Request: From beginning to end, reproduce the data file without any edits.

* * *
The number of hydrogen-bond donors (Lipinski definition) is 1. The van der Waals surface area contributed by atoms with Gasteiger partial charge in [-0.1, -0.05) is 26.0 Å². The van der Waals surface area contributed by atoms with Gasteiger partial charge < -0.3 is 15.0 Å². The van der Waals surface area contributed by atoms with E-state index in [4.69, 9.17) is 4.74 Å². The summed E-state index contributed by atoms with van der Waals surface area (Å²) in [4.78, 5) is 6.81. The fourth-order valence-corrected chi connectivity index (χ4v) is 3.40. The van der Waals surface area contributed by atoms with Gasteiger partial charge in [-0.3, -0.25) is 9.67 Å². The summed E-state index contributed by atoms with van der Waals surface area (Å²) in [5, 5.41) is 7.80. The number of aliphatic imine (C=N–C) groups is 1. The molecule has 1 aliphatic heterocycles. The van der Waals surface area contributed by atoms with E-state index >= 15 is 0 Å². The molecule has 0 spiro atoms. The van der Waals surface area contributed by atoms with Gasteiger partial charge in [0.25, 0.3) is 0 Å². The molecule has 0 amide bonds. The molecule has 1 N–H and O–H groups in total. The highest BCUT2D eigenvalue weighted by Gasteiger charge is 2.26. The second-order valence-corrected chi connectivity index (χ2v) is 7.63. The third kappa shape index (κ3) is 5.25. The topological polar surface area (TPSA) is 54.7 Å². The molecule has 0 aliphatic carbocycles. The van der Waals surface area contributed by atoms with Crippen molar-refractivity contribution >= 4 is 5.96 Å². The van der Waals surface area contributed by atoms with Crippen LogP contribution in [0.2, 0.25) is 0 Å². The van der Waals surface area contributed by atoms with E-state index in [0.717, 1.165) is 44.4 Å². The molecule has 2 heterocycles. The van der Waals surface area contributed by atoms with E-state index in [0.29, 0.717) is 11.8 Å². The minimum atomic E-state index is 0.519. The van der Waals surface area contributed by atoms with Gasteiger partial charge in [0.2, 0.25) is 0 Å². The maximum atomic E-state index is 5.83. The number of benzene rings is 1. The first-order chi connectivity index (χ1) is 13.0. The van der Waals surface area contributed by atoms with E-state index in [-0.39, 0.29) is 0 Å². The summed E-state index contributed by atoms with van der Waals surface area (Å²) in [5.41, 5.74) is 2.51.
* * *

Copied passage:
The number of hydrogen-bond donors (Lipinski definition) is 1. The van der Waals surface area contributed by atoms with Gasteiger partial charge in [-0.1, -0.05) is 26.0 Å². The van der Waals surface area contributed by atoms with Gasteiger partial charge < -0.3 is 15.0 Å². The van der Waals surface area contributed by atoms with E-state index in [4.69, 9.17) is 4.74 Å². The summed E-state index contributed by atoms with van der Waals surface area (Å²) in [4.78, 5) is 6.81. The fourth-order valence-corrected chi connectivity index (χ4v) is 3.40. The van der Waals surface area contributed by atoms with Gasteiger partial charge in [-0.3, -0.25) is 9.67 Å². The summed E-state index contributed by atoms with van der Waals surface area (Å²) in [5, 5.41) is 7.80. The number of aliphatic imine (C=N–C) groups is 1. The molecule has 1 aliphatic heterocycles. The van der Waals surface area contributed by atoms with E-state index >= 15 is 0 Å². The molecule has 0 spiro atoms. The van der Waals surface area contributed by atoms with Gasteiger partial charge in [0.25, 0.3) is 0 Å². The molecule has 0 amide bonds. The molecule has 1 N–H and O–H groups in total. The highest BCUT2D eigenvalue weighted by Gasteiger charge is 2.26. The second-order valence-corrected chi connectivity index (χ2v) is 7.63. The third kappa shape index (κ3) is 5.25. The topological polar surface area (TPSA) is 54.7 Å². The molecule has 0 aliphatic carbocycles. The van der Waals surface area contributed by atoms with Crippen molar-refractivity contribution >= 4 is 5.96 Å². The van der Waals surface area contributed by atoms with Crippen LogP contribution in [0.2, 0.25) is 0 Å². The van der Waals surface area contributed by atoms with E-state index in [0.717, 1.165) is 44.4 Å². The molecule has 2 heterocycles. The van der Waals surface area contributed by atoms with E-state index in [0.29, 0.717) is 11.8 Å². The minimum atomic E-state index is 0.519. The van der Waals surface area contributed by atoms with Gasteiger partial charge in [0.2, 0.25) is 0 Å². The maximum atomic E-state index is 5.83. The number of benzene rings is 1. The first-order chi connectivity index (χ1) is 13.0. The van der Waals surface area contributed by atoms with E-state index in [-0.39, 0.29) is 0 Å². The summed E-state index contributed by atoms with van der Waals surface area (Å²) in [5.41, 5.74) is 2.51.